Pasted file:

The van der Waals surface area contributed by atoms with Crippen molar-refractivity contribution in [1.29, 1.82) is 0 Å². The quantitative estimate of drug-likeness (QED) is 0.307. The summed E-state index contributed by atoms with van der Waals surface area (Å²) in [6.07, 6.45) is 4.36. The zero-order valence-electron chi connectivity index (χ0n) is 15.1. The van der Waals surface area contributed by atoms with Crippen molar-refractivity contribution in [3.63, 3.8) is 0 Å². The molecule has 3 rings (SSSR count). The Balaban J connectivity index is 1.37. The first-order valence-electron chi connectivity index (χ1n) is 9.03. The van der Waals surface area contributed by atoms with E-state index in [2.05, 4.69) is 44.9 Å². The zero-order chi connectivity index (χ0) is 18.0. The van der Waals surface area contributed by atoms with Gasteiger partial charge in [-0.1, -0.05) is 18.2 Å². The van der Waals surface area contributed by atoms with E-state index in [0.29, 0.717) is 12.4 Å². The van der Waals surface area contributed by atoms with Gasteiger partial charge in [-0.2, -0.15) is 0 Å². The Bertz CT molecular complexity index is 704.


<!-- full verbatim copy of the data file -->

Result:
The van der Waals surface area contributed by atoms with Crippen molar-refractivity contribution in [1.29, 1.82) is 0 Å². The quantitative estimate of drug-likeness (QED) is 0.307. The summed E-state index contributed by atoms with van der Waals surface area (Å²) in [6.07, 6.45) is 4.36. The zero-order valence-electron chi connectivity index (χ0n) is 15.1. The van der Waals surface area contributed by atoms with Crippen molar-refractivity contribution in [3.63, 3.8) is 0 Å². The molecule has 3 rings (SSSR count). The Balaban J connectivity index is 1.37. The first-order valence-electron chi connectivity index (χ1n) is 9.03. The van der Waals surface area contributed by atoms with E-state index in [2.05, 4.69) is 44.9 Å². The zero-order chi connectivity index (χ0) is 18.0. The van der Waals surface area contributed by atoms with Gasteiger partial charge in [-0.1, -0.05) is 18.2 Å². The van der Waals surface area contributed by atoms with E-state index in [0.29, 0.717) is 12.4 Å². The van der Waals surface area contributed by atoms with Gasteiger partial charge in [-0.2, -0.15) is 0 Å². The Bertz CT molecular complexity index is 704.